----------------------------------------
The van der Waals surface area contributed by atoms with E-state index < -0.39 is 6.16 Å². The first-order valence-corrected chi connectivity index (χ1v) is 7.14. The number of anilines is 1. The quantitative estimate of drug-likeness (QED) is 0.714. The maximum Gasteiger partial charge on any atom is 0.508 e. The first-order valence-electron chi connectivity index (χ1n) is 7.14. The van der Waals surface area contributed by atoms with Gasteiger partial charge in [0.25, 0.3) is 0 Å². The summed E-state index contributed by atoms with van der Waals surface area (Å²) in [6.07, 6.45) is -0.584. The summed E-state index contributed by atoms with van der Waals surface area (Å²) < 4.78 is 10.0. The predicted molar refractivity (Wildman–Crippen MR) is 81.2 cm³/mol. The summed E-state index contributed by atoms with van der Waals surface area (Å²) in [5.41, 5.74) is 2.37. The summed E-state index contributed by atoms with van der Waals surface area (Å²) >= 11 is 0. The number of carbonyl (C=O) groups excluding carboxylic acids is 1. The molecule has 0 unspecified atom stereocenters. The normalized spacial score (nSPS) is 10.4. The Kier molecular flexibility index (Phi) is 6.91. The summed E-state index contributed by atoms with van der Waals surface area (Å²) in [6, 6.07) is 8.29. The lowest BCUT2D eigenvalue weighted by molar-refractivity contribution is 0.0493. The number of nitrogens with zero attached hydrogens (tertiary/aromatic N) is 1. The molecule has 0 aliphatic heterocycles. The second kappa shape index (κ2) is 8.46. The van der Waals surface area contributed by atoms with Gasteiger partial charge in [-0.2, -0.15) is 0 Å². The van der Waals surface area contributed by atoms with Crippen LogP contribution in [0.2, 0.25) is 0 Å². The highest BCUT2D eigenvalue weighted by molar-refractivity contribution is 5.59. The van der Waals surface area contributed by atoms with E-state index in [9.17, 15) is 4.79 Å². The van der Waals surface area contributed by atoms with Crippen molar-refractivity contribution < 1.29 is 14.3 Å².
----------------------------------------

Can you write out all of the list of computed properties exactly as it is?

The van der Waals surface area contributed by atoms with E-state index < -0.39 is 6.16 Å². The first-order valence-corrected chi connectivity index (χ1v) is 7.14. The number of anilines is 1. The quantitative estimate of drug-likeness (QED) is 0.714. The maximum Gasteiger partial charge on any atom is 0.508 e. The first-order valence-electron chi connectivity index (χ1n) is 7.14. The van der Waals surface area contributed by atoms with Gasteiger partial charge in [0.25, 0.3) is 0 Å². The summed E-state index contributed by atoms with van der Waals surface area (Å²) in [6.07, 6.45) is -0.584. The summed E-state index contributed by atoms with van der Waals surface area (Å²) < 4.78 is 10.0. The predicted molar refractivity (Wildman–Crippen MR) is 81.2 cm³/mol. The summed E-state index contributed by atoms with van der Waals surface area (Å²) in [5.41, 5.74) is 2.37. The summed E-state index contributed by atoms with van der Waals surface area (Å²) >= 11 is 0. The number of carbonyl (C=O) groups excluding carboxylic acids is 1. The molecule has 0 unspecified atom stereocenters. The normalized spacial score (nSPS) is 10.4. The Kier molecular flexibility index (Phi) is 6.91. The summed E-state index contributed by atoms with van der Waals surface area (Å²) in [6, 6.07) is 8.29. The lowest BCUT2D eigenvalue weighted by molar-refractivity contribution is 0.0493. The number of nitrogens with zero attached hydrogens (tertiary/aromatic N) is 1. The molecule has 0 aliphatic heterocycles. The second kappa shape index (κ2) is 8.46. The van der Waals surface area contributed by atoms with Gasteiger partial charge in [-0.2, -0.15) is 0 Å². The van der Waals surface area contributed by atoms with Crippen LogP contribution in [0.2, 0.25) is 0 Å². The highest BCUT2D eigenvalue weighted by molar-refractivity contribution is 5.59. The van der Waals surface area contributed by atoms with E-state index in [9.17, 15) is 4.79 Å². The van der Waals surface area contributed by atoms with Crippen molar-refractivity contribution < 1.29 is 14.3 Å².